CHIA 2009 Erin Keenan, Gamma Zeta - Amber Snyder, Theta Alpha

Conquering Capitol Hill

Why two Phi Sigs joined the fight for better Greek housing - and how you can help

 

Erin Keenan and Amber SnyderWhen collegians Erin Keenan and Amber Snyder arrived in Washington, D.C., from two completely different parts of the country this past April (never having met before), they knew they were breaking new ground – not just for themselves and their future careers, but for Phi Sigma Sigma, too.

Neither had much experience, if any, with the nation’s capital, let alone with lobbying for something as important as safe, affordable Greek housing at universities (a proposed law called “CHIA” – the Collegiate Housing and Infrastructure Act).

What’s more, Phi Sigma Sigma had never before sent college students to participate in a grassroots-based lobbying effort led by the Capital Fraternal Caucus (CFC), which represents the national interests of Greek-letter organizations on Capitol Hill.

Yet, the results of our sisters’ incredible efforts – and indeed, of the more than 100 Greek collegians and alumni representing nearly all fraternal organizations – are being hailed as nothing short of amazing.

Indeed, though experts say there’s work to do and even more ways Phi Sigma Sigma sisters can still help this legislation succeed (see more information at bottom), they confirm this important Greek housing bill is now closer to becoming law than ever before.

Phi Sig takes the lead

Among other things, CHIA is designed to correct a quirky tax law that permits universities and colleges to use charitable contributions to build and maintain student housing, yet bars nonprofit housing entities, including Greek organizations like Phi Sigma Sigma, from doing the same.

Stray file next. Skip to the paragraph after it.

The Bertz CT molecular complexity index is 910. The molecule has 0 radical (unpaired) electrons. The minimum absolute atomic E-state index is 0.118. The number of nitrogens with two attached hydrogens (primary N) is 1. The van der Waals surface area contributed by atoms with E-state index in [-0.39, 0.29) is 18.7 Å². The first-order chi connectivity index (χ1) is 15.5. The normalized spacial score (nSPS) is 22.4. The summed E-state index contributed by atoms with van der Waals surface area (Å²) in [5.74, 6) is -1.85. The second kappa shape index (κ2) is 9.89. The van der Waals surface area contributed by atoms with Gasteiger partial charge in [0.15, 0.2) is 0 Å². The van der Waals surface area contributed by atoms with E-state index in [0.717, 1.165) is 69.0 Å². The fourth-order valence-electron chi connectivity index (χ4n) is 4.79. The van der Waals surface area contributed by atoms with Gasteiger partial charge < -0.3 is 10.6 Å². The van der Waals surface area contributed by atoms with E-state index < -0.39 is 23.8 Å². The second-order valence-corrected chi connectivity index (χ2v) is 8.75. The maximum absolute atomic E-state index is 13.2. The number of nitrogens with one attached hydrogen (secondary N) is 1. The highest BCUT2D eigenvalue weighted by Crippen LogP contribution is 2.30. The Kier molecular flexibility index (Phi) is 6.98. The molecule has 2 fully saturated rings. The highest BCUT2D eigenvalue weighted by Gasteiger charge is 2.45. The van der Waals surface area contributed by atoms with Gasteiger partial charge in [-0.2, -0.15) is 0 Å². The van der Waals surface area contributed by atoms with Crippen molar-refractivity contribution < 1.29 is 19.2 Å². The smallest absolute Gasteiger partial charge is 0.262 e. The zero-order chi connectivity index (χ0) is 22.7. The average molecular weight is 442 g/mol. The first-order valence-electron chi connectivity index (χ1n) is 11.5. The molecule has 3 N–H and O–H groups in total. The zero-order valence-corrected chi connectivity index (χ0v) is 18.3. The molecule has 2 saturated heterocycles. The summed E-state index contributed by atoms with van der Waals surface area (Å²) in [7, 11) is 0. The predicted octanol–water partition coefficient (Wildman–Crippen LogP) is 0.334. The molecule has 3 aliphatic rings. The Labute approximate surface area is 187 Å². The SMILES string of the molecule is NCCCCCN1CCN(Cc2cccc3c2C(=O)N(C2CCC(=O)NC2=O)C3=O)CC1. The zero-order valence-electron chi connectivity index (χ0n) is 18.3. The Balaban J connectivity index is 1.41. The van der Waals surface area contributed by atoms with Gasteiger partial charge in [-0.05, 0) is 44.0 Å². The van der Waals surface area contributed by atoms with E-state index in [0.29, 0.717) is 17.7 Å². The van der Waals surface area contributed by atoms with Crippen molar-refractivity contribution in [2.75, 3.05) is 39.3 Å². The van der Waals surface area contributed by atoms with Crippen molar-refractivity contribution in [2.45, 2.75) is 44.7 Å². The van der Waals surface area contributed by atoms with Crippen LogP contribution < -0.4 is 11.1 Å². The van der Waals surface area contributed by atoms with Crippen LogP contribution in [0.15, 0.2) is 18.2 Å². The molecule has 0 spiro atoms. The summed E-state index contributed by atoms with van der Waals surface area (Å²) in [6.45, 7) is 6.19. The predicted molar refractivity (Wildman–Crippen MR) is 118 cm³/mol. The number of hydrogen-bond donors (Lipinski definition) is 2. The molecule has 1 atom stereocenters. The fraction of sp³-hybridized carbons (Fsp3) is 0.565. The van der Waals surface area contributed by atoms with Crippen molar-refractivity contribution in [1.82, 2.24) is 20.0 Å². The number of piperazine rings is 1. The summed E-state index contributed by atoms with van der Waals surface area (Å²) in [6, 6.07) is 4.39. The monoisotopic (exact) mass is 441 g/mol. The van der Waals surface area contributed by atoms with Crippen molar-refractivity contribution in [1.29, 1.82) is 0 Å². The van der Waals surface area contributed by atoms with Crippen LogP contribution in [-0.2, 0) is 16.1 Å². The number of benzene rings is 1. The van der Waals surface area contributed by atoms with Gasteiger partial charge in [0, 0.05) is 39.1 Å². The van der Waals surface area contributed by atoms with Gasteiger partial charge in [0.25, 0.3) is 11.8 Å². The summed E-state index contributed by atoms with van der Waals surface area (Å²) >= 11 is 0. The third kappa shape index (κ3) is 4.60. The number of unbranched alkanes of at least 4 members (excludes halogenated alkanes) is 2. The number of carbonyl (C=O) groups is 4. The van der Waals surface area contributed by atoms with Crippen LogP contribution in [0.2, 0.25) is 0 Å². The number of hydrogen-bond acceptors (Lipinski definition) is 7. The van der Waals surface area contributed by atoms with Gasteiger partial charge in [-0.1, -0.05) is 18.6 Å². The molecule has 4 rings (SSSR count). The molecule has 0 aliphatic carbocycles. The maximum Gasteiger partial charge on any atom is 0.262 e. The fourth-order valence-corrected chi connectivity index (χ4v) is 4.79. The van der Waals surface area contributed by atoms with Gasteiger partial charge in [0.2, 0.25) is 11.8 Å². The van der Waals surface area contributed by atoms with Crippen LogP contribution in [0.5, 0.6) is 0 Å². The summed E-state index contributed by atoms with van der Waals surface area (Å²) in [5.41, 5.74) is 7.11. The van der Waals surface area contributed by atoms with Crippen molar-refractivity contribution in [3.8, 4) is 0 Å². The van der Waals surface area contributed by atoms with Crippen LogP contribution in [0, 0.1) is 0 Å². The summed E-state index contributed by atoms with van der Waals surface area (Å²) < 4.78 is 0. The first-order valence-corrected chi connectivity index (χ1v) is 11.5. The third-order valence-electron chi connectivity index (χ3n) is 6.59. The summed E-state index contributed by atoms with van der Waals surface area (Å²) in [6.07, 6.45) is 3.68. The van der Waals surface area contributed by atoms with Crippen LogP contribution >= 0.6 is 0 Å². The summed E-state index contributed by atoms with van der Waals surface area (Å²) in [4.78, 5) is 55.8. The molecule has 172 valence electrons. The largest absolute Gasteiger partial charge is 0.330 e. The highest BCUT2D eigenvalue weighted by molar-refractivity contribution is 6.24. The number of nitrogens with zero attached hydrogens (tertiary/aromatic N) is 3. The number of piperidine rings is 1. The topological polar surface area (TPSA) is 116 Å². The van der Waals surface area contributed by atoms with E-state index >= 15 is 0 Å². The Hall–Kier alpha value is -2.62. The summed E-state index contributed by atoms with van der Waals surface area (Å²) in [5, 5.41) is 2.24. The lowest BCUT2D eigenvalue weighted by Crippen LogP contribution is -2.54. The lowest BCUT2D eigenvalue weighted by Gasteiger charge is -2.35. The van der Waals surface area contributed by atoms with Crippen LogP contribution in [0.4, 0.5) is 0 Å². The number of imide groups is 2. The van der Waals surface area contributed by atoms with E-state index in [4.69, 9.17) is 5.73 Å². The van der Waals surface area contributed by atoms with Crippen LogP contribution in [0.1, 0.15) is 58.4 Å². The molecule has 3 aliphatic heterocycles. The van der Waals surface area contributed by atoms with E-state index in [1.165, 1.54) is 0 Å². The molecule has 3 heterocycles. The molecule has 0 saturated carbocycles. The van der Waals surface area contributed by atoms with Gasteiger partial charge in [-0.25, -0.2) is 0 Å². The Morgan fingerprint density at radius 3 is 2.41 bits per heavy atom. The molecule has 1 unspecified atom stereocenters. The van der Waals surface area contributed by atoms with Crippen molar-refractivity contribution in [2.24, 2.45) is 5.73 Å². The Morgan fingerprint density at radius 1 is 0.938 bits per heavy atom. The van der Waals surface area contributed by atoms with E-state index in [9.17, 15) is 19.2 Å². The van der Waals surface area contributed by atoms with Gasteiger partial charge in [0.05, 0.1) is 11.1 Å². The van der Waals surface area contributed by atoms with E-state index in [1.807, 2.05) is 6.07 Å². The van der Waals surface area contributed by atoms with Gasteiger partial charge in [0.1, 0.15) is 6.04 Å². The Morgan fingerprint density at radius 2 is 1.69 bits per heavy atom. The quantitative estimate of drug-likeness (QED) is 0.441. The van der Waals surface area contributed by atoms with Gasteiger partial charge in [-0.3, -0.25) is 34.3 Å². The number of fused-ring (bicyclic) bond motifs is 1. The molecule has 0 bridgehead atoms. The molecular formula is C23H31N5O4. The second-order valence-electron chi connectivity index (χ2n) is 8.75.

Sen. Stabenow and Phi Sig's Amber SnyderFixing the law could ultimately mean more opportunities for Phi Sig to build new, even more affordable housing for our sisters.

The Greek-led lobbying effort in April helped the proposed legislation take a big step forward.

For the first time in recent history, we have a Democratic senator from the Finance Committee who has become a sponsor of CHIA,” explains Kevin O’Neill of Patton Boggs, who helped prepare the collegian lobbyists through an intensive training session so they could canvass Capitol Hill and secure support for the legislation.

“Sen. Debbie Stabenow (D-Mich.) became a sponsor… and our opinion is that, having secured one Finance Committee Democrat, we will now secure more, and their support is critical to moving CHIA forward,” O'Neill adds.

Among the four Greek students praised for that major accomplishment was our very own Amber Snyder (Theta Alpha – Northern Michigan University), a senior from Chicago who’s double-majoring in public relations and political science.

“Everyone was so well prepared, and we took this responsibility very seriously,” Amber explains. “For more than a day, we studied the legislation, discussed why it was important, and practiced over and over again what to say and how to say it so we seemed as polished and professional as possible.”